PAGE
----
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Hypermobility and sports injury

Hypermobility and sports injury

Nathan, Joseph Alexander, Davies, Kevin and Swaine, Ian ORCID: 0000-0002-3747-1370 (2018) Hypermobility and sports injury. BMJ Open Sport & Exercise Medicine, 4 (1):e000366. ISSN 2055-7647 (Online) (doi:

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To determine whether there is an association between hypermobility and sports injury.

A quantitative observational approach using a cross sectional survey was adopted. Individuals were identified as hypermobile or not. All participants were asked to complete two questionnaires; one asking demographic information; the other injury specific. Fisher's exact test was used for statistical analysis.

114 individuals participated in the study. 62 women and 52 men. 26% of participants were hypermobile. There was no significant association between hypermobility and sports injury (p = 0.66). There was a significant increase in joint and ligament sprain amongst the non-hypermobile (NH) group covering all sports (p = 0.03). Joint dislocation was found exclusively amongst hypermobile individuals. Duration of injury in hypermobile individuals was higher than NH. Oral painkillers or anti-inflammatories in the semi-professional group was greater than the general population.

Hypermobility is relatively common amongst individuals and there is a lot of anecdotal evidence associating it with increased rates of injuries. This project finds that NH individuals are more likely to sustain a ligament or joint sprain in sports. This is due to increased joint laxity and flexibility preventing injury. There were important limitations in this study which will be addressed in further work. These limitations include; assessing for pauci-articular hypermobility, focusing on one sport to investigate its association with sports injury in those that were hypermobile or not and it would also be important to focus on one specific joint, assessing it’s flexibility and association with injury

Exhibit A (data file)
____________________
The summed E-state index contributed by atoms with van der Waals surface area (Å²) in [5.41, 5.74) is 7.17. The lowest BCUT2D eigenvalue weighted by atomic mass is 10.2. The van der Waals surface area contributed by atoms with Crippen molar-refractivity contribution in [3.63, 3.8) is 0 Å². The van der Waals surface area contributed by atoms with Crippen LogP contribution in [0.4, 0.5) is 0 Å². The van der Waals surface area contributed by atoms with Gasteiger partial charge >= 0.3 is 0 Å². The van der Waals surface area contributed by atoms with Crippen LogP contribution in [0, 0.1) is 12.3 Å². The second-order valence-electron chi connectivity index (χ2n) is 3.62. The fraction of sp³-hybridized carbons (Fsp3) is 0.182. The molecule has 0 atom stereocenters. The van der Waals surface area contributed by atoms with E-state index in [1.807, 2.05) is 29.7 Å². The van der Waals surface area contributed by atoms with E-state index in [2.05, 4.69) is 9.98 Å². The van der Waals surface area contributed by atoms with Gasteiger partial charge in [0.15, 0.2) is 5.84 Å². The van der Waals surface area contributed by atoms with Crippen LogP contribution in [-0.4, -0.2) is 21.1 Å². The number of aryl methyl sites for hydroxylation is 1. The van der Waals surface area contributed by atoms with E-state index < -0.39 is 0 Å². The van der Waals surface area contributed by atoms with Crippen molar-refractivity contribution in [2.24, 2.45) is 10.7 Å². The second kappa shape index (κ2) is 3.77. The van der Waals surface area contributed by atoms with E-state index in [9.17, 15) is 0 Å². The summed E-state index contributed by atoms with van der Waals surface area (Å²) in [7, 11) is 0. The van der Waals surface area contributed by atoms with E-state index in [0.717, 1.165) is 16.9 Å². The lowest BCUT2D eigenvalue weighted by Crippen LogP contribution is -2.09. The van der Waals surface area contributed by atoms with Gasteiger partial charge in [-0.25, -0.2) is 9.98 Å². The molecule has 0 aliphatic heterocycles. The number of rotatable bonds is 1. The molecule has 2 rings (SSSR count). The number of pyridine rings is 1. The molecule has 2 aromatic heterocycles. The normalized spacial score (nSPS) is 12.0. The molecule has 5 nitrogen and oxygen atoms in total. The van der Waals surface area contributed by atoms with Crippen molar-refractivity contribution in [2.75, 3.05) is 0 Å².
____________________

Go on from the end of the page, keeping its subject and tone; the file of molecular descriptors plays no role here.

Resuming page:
Item Type: Article
Additional Information: © Author(s) (or their employer(s)) 2018. Re-use permitted under CC BY-NC. No commercial re-use. See rights and permissions. Published by BMJ. This is an open access article distributed in accordance with the Creative Commons Attribution Non Commercial (CC BY-NC 4.0) license, which permits others to distribute, remix, adapt, build upon this work non-commercially, and license their derivative works on different terms, provided the original work is properly cited, appropriate credit is given, any changes made indicated, and the use is non-commercial. See:
Uncontrolled Keywords: Injuries, Prevention, Sports & exercise medicine, Sports analysis in different types of sports
Subjects: Q Science > QP Physiology
Faculty / School / Research Centre / Research Group: Faculty of Engineering & Science
Faculty of Education, Health & Human Sciences > School of Human Sciences (HUM)
Faculty of Education, Health & Human Sciences > Institute for Lifecourse Development > Centre for Exercise Activity and Rehabilitation
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Last Modified: 22 Nov 2021 11:49

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